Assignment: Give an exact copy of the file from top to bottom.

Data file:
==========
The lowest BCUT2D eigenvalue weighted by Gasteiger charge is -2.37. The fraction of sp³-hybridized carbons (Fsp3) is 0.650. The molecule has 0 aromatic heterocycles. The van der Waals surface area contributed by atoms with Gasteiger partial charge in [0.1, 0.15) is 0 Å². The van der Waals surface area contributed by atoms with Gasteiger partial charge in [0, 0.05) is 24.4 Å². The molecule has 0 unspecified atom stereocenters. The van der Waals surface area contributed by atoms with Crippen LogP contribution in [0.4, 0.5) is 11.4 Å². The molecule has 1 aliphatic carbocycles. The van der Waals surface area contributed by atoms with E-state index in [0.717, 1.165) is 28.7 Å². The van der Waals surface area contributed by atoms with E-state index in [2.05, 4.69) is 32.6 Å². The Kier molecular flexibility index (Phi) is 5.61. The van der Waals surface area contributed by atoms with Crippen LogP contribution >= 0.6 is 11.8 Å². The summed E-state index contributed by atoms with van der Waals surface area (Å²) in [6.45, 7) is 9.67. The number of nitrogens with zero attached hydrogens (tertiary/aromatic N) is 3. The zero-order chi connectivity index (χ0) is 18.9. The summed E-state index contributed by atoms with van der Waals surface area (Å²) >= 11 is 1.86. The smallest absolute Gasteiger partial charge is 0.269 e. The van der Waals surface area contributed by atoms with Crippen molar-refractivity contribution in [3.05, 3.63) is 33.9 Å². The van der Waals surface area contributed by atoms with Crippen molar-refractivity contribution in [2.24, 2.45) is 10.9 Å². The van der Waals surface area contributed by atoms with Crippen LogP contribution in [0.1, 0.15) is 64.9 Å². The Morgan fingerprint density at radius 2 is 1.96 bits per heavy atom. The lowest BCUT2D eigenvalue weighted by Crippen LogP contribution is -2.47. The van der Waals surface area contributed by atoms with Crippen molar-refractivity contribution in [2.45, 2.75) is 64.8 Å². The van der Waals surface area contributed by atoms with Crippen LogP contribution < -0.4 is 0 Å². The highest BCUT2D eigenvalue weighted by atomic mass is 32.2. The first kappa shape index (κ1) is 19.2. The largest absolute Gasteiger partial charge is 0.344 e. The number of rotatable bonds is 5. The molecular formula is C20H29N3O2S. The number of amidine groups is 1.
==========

The lowest BCUT2D eigenvalue weighted by Gasteiger charge is -2.37. The fraction of sp³-hybridized carbons (Fsp3) is 0.650. The molecule has 0 aromatic heterocycles. The van der Waals surface area contributed by atoms with Gasteiger partial charge in [0.1, 0.15) is 0 Å². The van der Waals surface area contributed by atoms with Gasteiger partial charge in [0, 0.05) is 24.4 Å². The molecule has 0 unspecified atom stereocenters. The van der Waals surface area contributed by atoms with Crippen LogP contribution in [0.4, 0.5) is 11.4 Å². The molecule has 1 aliphatic carbocycles. The van der Waals surface area contributed by atoms with E-state index in [0.717, 1.165) is 28.7 Å². The van der Waals surface area contributed by atoms with E-state index in [2.05, 4.69) is 32.6 Å². The Kier molecular flexibility index (Phi) is 5.61. The van der Waals surface area contributed by atoms with Crippen LogP contribution >= 0.6 is 11.8 Å². The summed E-state index contributed by atoms with van der Waals surface area (Å²) in [6.45, 7) is 9.67. The number of nitrogens with zero attached hydrogens (tertiary/aromatic N) is 3. The zero-order chi connectivity index (χ0) is 18.9. The summed E-state index contributed by atoms with van der Waals surface area (Å²) >= 11 is 1.86. The smallest absolute Gasteiger partial charge is 0.269 e. The van der Waals surface area contributed by atoms with Crippen molar-refractivity contribution in [3.05, 3.63) is 33.9 Å². The van der Waals surface area contributed by atoms with Crippen molar-refractivity contribution in [2.24, 2.45) is 10.9 Å². The van der Waals surface area contributed by atoms with Crippen LogP contribution in [0.1, 0.15) is 64.9 Å². The Morgan fingerprint density at radius 2 is 1.96 bits per heavy atom. The lowest BCUT2D eigenvalue weighted by Crippen LogP contribution is -2.47. The van der Waals surface area contributed by atoms with Crippen molar-refractivity contribution in [2.45, 2.75) is 64.8 Å². The van der Waals surface area contributed by atoms with Crippen LogP contribution < -0.4 is 0 Å². The highest BCUT2D eigenvalue weighted by atomic mass is 32.2. The first kappa shape index (κ1) is 19.2. The largest absolute Gasteiger partial charge is 0.344 e. The number of rotatable bonds is 5. The molecular formula is C20H29N3O2S. The number of amidine groups is 1.